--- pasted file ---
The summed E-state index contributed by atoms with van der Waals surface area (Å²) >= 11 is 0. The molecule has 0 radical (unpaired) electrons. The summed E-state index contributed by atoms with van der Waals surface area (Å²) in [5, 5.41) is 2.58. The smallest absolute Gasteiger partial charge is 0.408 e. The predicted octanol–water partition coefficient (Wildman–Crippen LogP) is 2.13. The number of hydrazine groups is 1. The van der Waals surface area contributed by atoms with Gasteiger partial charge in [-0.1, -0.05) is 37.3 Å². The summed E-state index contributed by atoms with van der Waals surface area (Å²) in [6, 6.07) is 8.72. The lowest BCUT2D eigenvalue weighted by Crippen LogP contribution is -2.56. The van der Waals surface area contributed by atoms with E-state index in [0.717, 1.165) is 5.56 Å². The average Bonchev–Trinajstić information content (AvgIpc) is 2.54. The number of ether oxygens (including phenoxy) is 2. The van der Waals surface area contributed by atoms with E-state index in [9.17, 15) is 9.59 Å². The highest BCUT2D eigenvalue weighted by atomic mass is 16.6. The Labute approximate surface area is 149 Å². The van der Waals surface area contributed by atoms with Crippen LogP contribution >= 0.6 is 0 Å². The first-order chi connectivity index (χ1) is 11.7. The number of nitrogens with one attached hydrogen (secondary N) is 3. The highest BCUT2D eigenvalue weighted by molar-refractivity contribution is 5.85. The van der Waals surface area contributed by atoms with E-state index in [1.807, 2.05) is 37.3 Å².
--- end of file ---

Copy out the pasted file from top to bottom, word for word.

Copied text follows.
The summed E-state index contributed by atoms with van der Waals surface area (Å²) >= 11 is 0. The molecule has 0 radical (unpaired) electrons. The summed E-state index contributed by atoms with van der Waals surface area (Å²) in [5, 5.41) is 2.58. The smallest absolute Gasteiger partial charge is 0.408 e. The predicted octanol–water partition coefficient (Wildman–Crippen LogP) is 2.13. The number of hydrazine groups is 1. The van der Waals surface area contributed by atoms with Gasteiger partial charge in [-0.1, -0.05) is 37.3 Å². The summed E-state index contributed by atoms with van der Waals surface area (Å²) in [6, 6.07) is 8.72. The lowest BCUT2D eigenvalue weighted by Crippen LogP contribution is -2.56. The van der Waals surface area contributed by atoms with E-state index in [0.717, 1.165) is 5.56 Å². The average Bonchev–Trinajstić information content (AvgIpc) is 2.54. The number of ether oxygens (including phenoxy) is 2. The van der Waals surface area contributed by atoms with E-state index in [9.17, 15) is 9.59 Å². The highest BCUT2D eigenvalue weighted by atomic mass is 16.6. The Labute approximate surface area is 149 Å². The van der Waals surface area contributed by atoms with Crippen LogP contribution >= 0.6 is 0 Å². The first-order chi connectivity index (χ1) is 11.7. The number of nitrogens with one attached hydrogen (secondary N) is 3. The highest BCUT2D eigenvalue weighted by molar-refractivity contribution is 5.85. The van der Waals surface area contributed by atoms with E-state index in [1.807, 2.05) is 37.3 Å².